Parma boss Roberto D’Aversa spoke with Tuttosport this past week and had a lot of good things to say about Kulusevski. Not only did the coach say the youngster is “ready” for Juventus, but he also compared him to Pavel Nedvěd for his ability to run, assist, and score; he spoke highly of Kulusevski’s attitude on the pitch; and he also talked about — this is what gets me most excited — the full package that the Swede brings to the table: a dangerous combination of technical ability, size, strength, and speed.

Kulusevski reminds D’Aversa of Nedvěd, but he ought to be thinking more along the lines of Josip Iličić, according to the coach.

“He’s a winger/midfielder who runs 13 km per game and combines quantity with quality, as seen by his five goals and seven assists,” D’Aversa said. “He could’ve done more with a bit more composure in the box. Together with his heading, it’s the part of his game where Dejan has to improve most. I always tell him to watch how calm Ilicic is when he enters the box.”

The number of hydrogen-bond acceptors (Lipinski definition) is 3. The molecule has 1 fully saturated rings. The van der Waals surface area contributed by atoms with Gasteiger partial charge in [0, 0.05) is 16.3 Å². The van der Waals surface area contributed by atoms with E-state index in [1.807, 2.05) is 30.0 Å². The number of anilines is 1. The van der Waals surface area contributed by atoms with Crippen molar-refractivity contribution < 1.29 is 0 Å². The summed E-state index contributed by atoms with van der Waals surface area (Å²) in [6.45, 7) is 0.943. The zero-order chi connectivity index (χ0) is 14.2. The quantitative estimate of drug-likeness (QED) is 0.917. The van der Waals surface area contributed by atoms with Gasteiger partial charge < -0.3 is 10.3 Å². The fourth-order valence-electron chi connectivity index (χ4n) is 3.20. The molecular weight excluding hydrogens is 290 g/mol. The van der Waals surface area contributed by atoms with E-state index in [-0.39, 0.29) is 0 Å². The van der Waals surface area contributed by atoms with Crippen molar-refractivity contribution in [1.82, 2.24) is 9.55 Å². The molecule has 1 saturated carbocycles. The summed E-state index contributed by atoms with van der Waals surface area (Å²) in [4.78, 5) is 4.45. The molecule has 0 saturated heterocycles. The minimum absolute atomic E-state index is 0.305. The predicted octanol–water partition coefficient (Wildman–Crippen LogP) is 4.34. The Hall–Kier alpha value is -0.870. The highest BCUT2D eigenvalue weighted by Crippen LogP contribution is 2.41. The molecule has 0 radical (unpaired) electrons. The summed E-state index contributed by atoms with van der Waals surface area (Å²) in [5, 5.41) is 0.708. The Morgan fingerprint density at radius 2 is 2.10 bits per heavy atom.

It’s this last point that, in a way, excites me the most. In just a few months of play at Parma — a side arguably overachieving with 35 points in ninth place — he’s been a lethal presence, and he still has room for improvement. The raw talent is obviously there. The more he plays and the more he learns to grow in his mental faculties on the pitch, the better he’s going to be.

A player who can ‘wreak havoc’

I caught up with Zach Lowy to talk about Juve’s newest signing as well. Zach is a football writer, analyst, and co-creator of Breaking The Lines. His specialty, though, is scouting and being intensely educated on young players. He only had great things to say about Kulusevski.